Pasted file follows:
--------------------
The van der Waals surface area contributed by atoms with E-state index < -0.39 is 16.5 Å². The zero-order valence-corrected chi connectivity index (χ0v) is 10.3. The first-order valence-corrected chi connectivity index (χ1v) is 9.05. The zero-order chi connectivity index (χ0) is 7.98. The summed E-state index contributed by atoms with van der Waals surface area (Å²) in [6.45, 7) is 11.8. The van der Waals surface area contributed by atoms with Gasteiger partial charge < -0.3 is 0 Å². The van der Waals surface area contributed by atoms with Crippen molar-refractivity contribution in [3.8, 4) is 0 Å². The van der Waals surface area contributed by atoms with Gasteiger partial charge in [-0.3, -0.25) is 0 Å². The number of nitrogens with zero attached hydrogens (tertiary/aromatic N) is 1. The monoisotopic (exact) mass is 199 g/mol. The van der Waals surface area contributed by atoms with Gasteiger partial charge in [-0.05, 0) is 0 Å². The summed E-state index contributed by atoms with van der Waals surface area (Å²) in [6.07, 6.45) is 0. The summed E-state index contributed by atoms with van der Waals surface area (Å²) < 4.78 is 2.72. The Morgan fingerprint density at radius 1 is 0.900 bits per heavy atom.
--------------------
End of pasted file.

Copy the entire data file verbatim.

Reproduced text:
The van der Waals surface area contributed by atoms with E-state index < -0.39 is 16.5 Å². The zero-order valence-corrected chi connectivity index (χ0v) is 10.3. The first-order valence-corrected chi connectivity index (χ1v) is 9.05. The zero-order chi connectivity index (χ0) is 7.98. The summed E-state index contributed by atoms with van der Waals surface area (Å²) in [6.45, 7) is 11.8. The van der Waals surface area contributed by atoms with Gasteiger partial charge < -0.3 is 0 Å². The van der Waals surface area contributed by atoms with Crippen molar-refractivity contribution in [3.8, 4) is 0 Å². The van der Waals surface area contributed by atoms with Gasteiger partial charge in [-0.3, -0.25) is 0 Å². The number of nitrogens with zero attached hydrogens (tertiary/aromatic N) is 1. The monoisotopic (exact) mass is 199 g/mol. The van der Waals surface area contributed by atoms with Gasteiger partial charge in [-0.05, 0) is 0 Å². The summed E-state index contributed by atoms with van der Waals surface area (Å²) in [6.07, 6.45) is 0. The summed E-state index contributed by atoms with van der Waals surface area (Å²) < 4.78 is 2.72. The Morgan fingerprint density at radius 1 is 0.900 bits per heavy atom.